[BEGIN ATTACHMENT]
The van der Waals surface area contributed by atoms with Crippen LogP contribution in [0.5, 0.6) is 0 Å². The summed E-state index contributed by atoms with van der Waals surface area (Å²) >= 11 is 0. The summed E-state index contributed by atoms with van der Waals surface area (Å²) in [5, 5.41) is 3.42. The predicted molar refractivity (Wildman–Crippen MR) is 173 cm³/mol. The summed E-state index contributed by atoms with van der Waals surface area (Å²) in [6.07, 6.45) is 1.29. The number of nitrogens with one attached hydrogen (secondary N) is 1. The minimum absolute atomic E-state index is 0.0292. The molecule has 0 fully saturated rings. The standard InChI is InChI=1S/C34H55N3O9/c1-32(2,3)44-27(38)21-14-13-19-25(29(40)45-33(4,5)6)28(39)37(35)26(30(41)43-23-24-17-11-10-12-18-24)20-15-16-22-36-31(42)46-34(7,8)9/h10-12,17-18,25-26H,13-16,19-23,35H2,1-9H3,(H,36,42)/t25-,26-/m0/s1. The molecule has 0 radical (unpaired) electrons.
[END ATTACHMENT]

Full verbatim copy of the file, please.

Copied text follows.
The van der Waals surface area contributed by atoms with Crippen LogP contribution in [0.5, 0.6) is 0 Å². The summed E-state index contributed by atoms with van der Waals surface area (Å²) >= 11 is 0. The summed E-state index contributed by atoms with van der Waals surface area (Å²) in [5, 5.41) is 3.42. The predicted molar refractivity (Wildman–Crippen MR) is 173 cm³/mol. The summed E-state index contributed by atoms with van der Waals surface area (Å²) in [6.07, 6.45) is 1.29. The number of nitrogens with one attached hydrogen (secondary N) is 1. The minimum absolute atomic E-state index is 0.0292. The molecule has 0 fully saturated rings. The standard InChI is InChI=1S/C34H55N3O9/c1-32(2,3)44-27(38)21-14-13-19-25(29(40)45-33(4,5)6)28(39)37(35)26(30(41)43-23-24-17-11-10-12-18-24)20-15-16-22-36-31(42)46-34(7,8)9/h10-12,17-18,25-26H,13-16,19-23,35H2,1-9H3,(H,36,42)/t25-,26-/m0/s1. The molecule has 0 radical (unpaired) electrons.